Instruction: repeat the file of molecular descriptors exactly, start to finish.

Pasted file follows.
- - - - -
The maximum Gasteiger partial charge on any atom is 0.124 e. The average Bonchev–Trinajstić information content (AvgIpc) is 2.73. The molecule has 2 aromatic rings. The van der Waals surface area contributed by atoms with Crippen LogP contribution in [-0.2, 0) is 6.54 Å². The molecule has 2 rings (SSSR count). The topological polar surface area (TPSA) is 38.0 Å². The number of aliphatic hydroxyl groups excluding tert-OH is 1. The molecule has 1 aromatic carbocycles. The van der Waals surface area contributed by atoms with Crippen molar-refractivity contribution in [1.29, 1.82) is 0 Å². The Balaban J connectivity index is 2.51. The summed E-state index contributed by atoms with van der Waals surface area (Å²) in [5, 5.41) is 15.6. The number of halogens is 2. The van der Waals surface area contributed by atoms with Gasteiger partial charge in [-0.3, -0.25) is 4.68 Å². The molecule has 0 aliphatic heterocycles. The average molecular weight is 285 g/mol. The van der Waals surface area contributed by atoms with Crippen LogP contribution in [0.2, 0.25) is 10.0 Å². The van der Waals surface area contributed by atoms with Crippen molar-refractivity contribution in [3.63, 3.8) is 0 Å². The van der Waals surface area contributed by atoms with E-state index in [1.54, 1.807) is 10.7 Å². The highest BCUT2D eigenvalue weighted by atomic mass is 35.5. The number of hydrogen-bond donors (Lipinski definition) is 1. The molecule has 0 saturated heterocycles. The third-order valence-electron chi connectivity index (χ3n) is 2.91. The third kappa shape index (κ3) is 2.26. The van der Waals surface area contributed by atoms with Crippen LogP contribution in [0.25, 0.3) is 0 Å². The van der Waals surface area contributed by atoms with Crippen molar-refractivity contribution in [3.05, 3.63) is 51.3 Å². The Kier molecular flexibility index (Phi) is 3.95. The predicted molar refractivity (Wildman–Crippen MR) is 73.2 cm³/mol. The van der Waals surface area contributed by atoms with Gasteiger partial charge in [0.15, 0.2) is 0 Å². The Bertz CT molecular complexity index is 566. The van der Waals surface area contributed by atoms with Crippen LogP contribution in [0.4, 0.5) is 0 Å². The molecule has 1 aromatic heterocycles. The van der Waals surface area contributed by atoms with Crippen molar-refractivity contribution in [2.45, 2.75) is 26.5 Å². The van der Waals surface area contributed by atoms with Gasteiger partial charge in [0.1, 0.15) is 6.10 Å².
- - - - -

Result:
The maximum Gasteiger partial charge on any atom is 0.124 e. The average Bonchev–Trinajstić information content (AvgIpc) is 2.73. The molecule has 2 aromatic rings. The van der Waals surface area contributed by atoms with Crippen LogP contribution in [-0.2, 0) is 6.54 Å². The molecule has 2 rings (SSSR count). The topological polar surface area (TPSA) is 38.0 Å². The number of aliphatic hydroxyl groups excluding tert-OH is 1. The molecule has 1 aromatic carbocycles. The van der Waals surface area contributed by atoms with Crippen molar-refractivity contribution in [1.29, 1.82) is 0 Å². The Balaban J connectivity index is 2.51. The summed E-state index contributed by atoms with van der Waals surface area (Å²) in [5, 5.41) is 15.6. The number of halogens is 2. The van der Waals surface area contributed by atoms with Gasteiger partial charge in [-0.3, -0.25) is 4.68 Å². The molecule has 0 aliphatic heterocycles. The average molecular weight is 285 g/mol. The van der Waals surface area contributed by atoms with Crippen LogP contribution in [0.2, 0.25) is 10.0 Å². The van der Waals surface area contributed by atoms with Crippen molar-refractivity contribution in [3.63, 3.8) is 0 Å². The van der Waals surface area contributed by atoms with E-state index in [1.54, 1.807) is 10.7 Å². The highest BCUT2D eigenvalue weighted by atomic mass is 35.5. The number of hydrogen-bond donors (Lipinski definition) is 1. The molecule has 0 saturated heterocycles. The third-order valence-electron chi connectivity index (χ3n) is 2.91. The third kappa shape index (κ3) is 2.26. The van der Waals surface area contributed by atoms with Crippen LogP contribution in [0.25, 0.3) is 0 Å². The van der Waals surface area contributed by atoms with Crippen molar-refractivity contribution in [3.05, 3.63) is 51.3 Å². The Kier molecular flexibility index (Phi) is 3.95. The predicted molar refractivity (Wildman–Crippen MR) is 73.2 cm³/mol. The van der Waals surface area contributed by atoms with Gasteiger partial charge in [0.15, 0.2) is 0 Å². The Bertz CT molecular complexity index is 566. The van der Waals surface area contributed by atoms with Crippen LogP contribution in [0.4, 0.5) is 0 Å². The molecule has 1 aromatic heterocycles. The van der Waals surface area contributed by atoms with Crippen molar-refractivity contribution in [2.45, 2.75) is 26.5 Å². The van der Waals surface area contributed by atoms with Gasteiger partial charge in [0.1, 0.15) is 6.10 Å².